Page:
What are your own favourite Slash or GN’R stories from the early years? Which songs and guitar parts do you like best?
Well, there was this one night that he called and asked if I wanted to go with him to see Albert Collins. It was a Friday. I got home Sunday afternoon. At one point we went to The Palace. I lost him and could not find him anywhere. I looked high, low, and lower.
Eventually, I decided there was only one place I hadn’t looked. I went into the women’s bathroom, and, voila, there he was, sitting against the wall, on the floor, caressing a fifth of Jack [Daniels]. I understood the logic – if you wanna meet a girl and in a non-competitive circumstance, where else would you go?
Songs? Parts? What I like most about Slash are the moments when he steps off the cliff and plays in the moment, something unexpected and entirely spontaneous.
You previously said that if you were to do something different during your tenure with the band, you would not have signed the contract in September 1986. Is there any specific reason why you feel this way?
Guns consumed soooo much of my energy. I have no doubt Great White woulda had a bigger profile had this not been the case. I took Guns from the streets to selling out Wembley. There was no gratitude whatsoever from Axl. Who, every now and then, I would have to work against. Iz, Slash and Duff would sometimes call and say “have you heard what he wants to do now Niv? Y’gotta nip it in the bud.”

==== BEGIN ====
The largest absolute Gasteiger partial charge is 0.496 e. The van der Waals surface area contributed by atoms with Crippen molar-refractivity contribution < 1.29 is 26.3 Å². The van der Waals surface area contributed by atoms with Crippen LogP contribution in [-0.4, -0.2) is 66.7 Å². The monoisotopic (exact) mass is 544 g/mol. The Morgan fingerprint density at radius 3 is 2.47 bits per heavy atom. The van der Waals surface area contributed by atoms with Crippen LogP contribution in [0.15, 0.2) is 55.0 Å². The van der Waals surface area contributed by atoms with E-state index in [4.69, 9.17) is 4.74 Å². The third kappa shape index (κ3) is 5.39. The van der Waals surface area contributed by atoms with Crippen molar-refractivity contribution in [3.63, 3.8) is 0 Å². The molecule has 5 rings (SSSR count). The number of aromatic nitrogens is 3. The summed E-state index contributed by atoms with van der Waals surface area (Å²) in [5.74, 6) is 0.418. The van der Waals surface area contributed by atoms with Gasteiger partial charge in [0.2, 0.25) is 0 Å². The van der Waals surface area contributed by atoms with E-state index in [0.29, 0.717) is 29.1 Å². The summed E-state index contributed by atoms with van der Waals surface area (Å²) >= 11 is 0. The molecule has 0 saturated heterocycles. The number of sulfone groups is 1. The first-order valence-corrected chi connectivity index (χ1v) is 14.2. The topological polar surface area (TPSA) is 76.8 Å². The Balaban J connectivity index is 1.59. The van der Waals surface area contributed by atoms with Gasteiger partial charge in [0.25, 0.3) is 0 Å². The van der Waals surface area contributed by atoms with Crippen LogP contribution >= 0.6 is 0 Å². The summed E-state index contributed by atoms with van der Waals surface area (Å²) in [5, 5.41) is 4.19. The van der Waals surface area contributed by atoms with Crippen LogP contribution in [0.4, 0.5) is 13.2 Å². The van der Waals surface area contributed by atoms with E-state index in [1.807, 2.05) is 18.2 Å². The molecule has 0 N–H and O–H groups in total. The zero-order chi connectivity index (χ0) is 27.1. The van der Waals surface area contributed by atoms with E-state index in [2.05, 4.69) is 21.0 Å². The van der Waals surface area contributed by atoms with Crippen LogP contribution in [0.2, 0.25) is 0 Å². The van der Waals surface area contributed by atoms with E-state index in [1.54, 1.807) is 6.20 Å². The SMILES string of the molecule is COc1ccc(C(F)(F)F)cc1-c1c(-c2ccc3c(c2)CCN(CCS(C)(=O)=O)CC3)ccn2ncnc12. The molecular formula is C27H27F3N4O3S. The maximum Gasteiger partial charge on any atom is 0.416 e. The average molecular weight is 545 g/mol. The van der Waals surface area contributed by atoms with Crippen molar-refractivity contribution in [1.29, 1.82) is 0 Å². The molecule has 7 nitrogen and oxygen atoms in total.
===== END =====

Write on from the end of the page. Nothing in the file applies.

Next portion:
One prime example is that Axl refused to do the Aerosmith tour. He told me to cancel. I had signed a contract with five individuals collectively known as GN'R. My responsibility was to the whole, to the entity, not the lead singer alone. I refused. He was pissed. Banned me from the tour for three weeks by which time everyone knew it was going great and the then highpoint of the band’s career.
I had to send cops to his apartment to drag him and Erin down to the Coliseum to perform before The Stones. Again, he wasn’t happy, but it ended up being a triumph. I have no doubt he has been an impediment to other projects – UMG [Universal Music] will do anything to get something, anything, from Axl, even if that means I get ignored.
They took prime energy out of my life, and gave very little back – they still owe me for the Adler court case and for paying for their tour manager. Users are not friends. Not family.
Do you still keep in contact with Slash nowadays? How does it feel to see Axl, Slash and Duff onstage for the reunion tour – and what are your hopes for a new GN’R album?
Slash and I used to keep in contact – he even came and played a benefit in our little Arizona mountain town – but since the reunion, we have drifted apart. Axl is a canister of resentful and unappreciative bile, and it’s best to hope the lid stays on, I suppose. I used to send him books to read on tour – Balzac, Russ Baker, Tolstoy, Colin Wilson, whatever…
I have no interest in seeing the band again – their moment was February 2, 1988 [the date Guns N' Roses: Live at the Ritz was filmed]. The Aerosmith tour was really good too – tremendous band response to tremendous audience response. I have no hope of, or interest in, a new Guns N’ Roses album… the tantrums of youth look absurd on a 60-year-old. It’s a shame they have been creatively impotent since 1991.